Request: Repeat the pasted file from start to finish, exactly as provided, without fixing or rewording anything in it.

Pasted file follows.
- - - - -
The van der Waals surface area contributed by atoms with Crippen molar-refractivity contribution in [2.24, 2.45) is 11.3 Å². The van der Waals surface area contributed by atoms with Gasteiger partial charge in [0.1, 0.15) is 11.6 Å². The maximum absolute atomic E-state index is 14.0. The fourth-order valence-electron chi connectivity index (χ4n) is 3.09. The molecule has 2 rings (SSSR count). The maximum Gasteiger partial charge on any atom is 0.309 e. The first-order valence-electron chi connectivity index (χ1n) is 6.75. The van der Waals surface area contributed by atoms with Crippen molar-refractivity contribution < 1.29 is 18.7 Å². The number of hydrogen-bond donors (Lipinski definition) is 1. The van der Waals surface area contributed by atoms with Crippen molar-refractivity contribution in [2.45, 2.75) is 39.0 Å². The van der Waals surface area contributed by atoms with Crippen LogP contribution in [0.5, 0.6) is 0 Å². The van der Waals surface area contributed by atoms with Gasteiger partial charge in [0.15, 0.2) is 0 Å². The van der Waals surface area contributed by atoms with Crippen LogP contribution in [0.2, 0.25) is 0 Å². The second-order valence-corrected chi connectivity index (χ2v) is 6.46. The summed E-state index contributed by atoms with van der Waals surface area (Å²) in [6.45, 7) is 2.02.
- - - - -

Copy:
The van der Waals surface area contributed by atoms with Crippen molar-refractivity contribution in [2.24, 2.45) is 11.3 Å². The van der Waals surface area contributed by atoms with Gasteiger partial charge in [0.1, 0.15) is 11.6 Å². The maximum absolute atomic E-state index is 14.0. The fourth-order valence-electron chi connectivity index (χ4n) is 3.09. The molecule has 2 rings (SSSR count). The maximum Gasteiger partial charge on any atom is 0.309 e. The first-order valence-electron chi connectivity index (χ1n) is 6.75. The van der Waals surface area contributed by atoms with Crippen molar-refractivity contribution < 1.29 is 18.7 Å². The number of hydrogen-bond donors (Lipinski definition) is 1. The van der Waals surface area contributed by atoms with Crippen molar-refractivity contribution in [2.45, 2.75) is 39.0 Å². The van der Waals surface area contributed by atoms with Crippen LogP contribution in [0.5, 0.6) is 0 Å². The van der Waals surface area contributed by atoms with Gasteiger partial charge in [0.15, 0.2) is 0 Å². The van der Waals surface area contributed by atoms with Crippen LogP contribution in [0.2, 0.25) is 0 Å². The second-order valence-corrected chi connectivity index (χ2v) is 6.46. The summed E-state index contributed by atoms with van der Waals surface area (Å²) in [6.45, 7) is 2.02.